The achievement recognizes outstanding contributions to the progress of science and research, according to an IU press release.
The three IU faculty members, among the 347 new fellows, are William Carroll Jr., adjunct professor in the Department of Chemistry; Armin Moczek, professor in the Department of Biology; and Richard Wilk, distinguished professor and provost’s professor of anthropology in the Department of Anthropology.
“These three outstanding scholars share a strong commitment to helping our students and the academic community at large better understand the workings of the world around us,” IU President Michael McRobbie said in the release. “Together they are contributing to our knowledge of some of the most important issues affecting the development and preservation of our planet, including our evolution, our economic behaviors and the sustainability of our natural resources.”
Carroll’s work focuses on encouraging business and innovation in the chemistry industry through engagement in professional societies, trade organizations and government entities, according to the release.
He is a retired vice president at Occidental Chemical Corp. and past president, past board chair and current board member of the American Chemical Society, according to the release.
Moczek’s work focuses on mechanisms that facilitate the evolutionary origin of complex traits, according to the release.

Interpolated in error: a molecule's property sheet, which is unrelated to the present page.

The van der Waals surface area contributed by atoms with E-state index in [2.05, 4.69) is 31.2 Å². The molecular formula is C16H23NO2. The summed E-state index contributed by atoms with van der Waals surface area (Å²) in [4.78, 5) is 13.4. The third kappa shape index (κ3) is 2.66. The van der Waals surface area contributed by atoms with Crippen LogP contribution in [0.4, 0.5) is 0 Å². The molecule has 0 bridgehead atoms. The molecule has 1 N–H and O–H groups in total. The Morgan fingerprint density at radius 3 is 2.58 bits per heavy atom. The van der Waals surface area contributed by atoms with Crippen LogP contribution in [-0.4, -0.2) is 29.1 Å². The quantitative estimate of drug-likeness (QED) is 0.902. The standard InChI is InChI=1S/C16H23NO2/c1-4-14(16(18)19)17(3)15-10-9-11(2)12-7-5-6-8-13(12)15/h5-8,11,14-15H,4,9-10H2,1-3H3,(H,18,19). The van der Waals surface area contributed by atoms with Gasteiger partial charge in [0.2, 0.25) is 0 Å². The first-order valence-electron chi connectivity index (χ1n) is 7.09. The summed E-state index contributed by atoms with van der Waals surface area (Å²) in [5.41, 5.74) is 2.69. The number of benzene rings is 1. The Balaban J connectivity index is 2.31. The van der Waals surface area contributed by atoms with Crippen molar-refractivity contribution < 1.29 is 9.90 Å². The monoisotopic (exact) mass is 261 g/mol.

He uses insects as model systems, such as the extravagant horns found in beetles or the bioluminescent organs found in fireflies.
He co-directs the Jim Holland Summer Science Research Program and the Jim Holland Summer Enrichment Program and develops K-12 curriculum with the School of Education and the WonderLab Museum, according to the release.
Wilk focuses on sustainability, food, globalization and the rights of native people, according to the release.
He has served as a member of the American Anthropological Association’s Global Climate Change Task Force and as a consultant to numerous native-rights organizations and USAID programs, according to the release.
Eight IU alumni have also been named fellows of AAAS, according to the release.
These alumni include Barry Aprison of the University of Chicago, Gen-Seng Feng of the University of California at San Diego and Watson Laetsch of the University of California at Berkeley.
Additionally, this includes Dennis Lichtenberger of the University of Arizona, Reinhard Laubenbacher of the University of Connecticut, Ellen Pikitch of Stony Brook University, J. Donald Rimstidt of Virginia Polytechnic Institute and State University and G. Philip Robertson of Michigan State University.
Members might be nominated for the distinction by the steering groups of the AAAS’ 24 sections, by any three fellows who are current AAAS members or by the AAAS chief executive officer, according to the release.
New fellows will receive an official certificate and a gold-and-blue rosette pin on Feb. 13 at the AAAS Fellows Forum during the 2016 AAAS Annual Meeting in Washington, D.C, according to the release.
The AAAS is an international nonprofit organization dedicated to advancing science for the benefit of all people, according to the organization’s website. One of the organization’s goals, among others, is to enhance communication among scientists, engineers and the public.
Like what you're reading? Support independent, award-winning college journalism on this site. Donate here.
The foreman had asked a group of people to leave the construction site.
The caller was concerned about the presence of guns at the market.
He exposed himself to the same employee both times.